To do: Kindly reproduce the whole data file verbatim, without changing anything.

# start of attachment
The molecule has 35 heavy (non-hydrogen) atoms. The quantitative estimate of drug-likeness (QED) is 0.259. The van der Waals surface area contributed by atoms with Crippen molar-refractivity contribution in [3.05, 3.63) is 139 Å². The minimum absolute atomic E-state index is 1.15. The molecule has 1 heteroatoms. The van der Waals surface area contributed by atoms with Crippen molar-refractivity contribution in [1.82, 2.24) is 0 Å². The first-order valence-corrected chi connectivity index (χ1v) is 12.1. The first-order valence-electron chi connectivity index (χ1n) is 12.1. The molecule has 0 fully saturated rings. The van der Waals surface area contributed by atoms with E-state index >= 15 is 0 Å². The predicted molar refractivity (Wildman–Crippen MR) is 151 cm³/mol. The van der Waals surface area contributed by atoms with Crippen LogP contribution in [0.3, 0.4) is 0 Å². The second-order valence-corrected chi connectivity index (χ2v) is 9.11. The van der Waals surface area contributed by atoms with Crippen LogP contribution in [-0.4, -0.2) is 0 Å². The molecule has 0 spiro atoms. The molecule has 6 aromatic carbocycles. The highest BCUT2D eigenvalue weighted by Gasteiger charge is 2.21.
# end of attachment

The molecule has 35 heavy (non-hydrogen) atoms. The quantitative estimate of drug-likeness (QED) is 0.259. The van der Waals surface area contributed by atoms with Crippen molar-refractivity contribution in [3.05, 3.63) is 139 Å². The minimum absolute atomic E-state index is 1.15. The molecule has 1 heteroatoms. The van der Waals surface area contributed by atoms with Crippen molar-refractivity contribution in [1.82, 2.24) is 0 Å². The first-order valence-corrected chi connectivity index (χ1v) is 12.1. The first-order valence-electron chi connectivity index (χ1n) is 12.1. The molecule has 0 fully saturated rings. The van der Waals surface area contributed by atoms with E-state index >= 15 is 0 Å². The predicted molar refractivity (Wildman–Crippen MR) is 151 cm³/mol. The van der Waals surface area contributed by atoms with Crippen LogP contribution in [0.3, 0.4) is 0 Å². The second-order valence-corrected chi connectivity index (χ2v) is 9.11. The van der Waals surface area contributed by atoms with Crippen LogP contribution in [-0.4, -0.2) is 0 Å². The molecule has 0 spiro atoms. The molecule has 6 aromatic carbocycles. The highest BCUT2D eigenvalue weighted by Gasteiger charge is 2.21.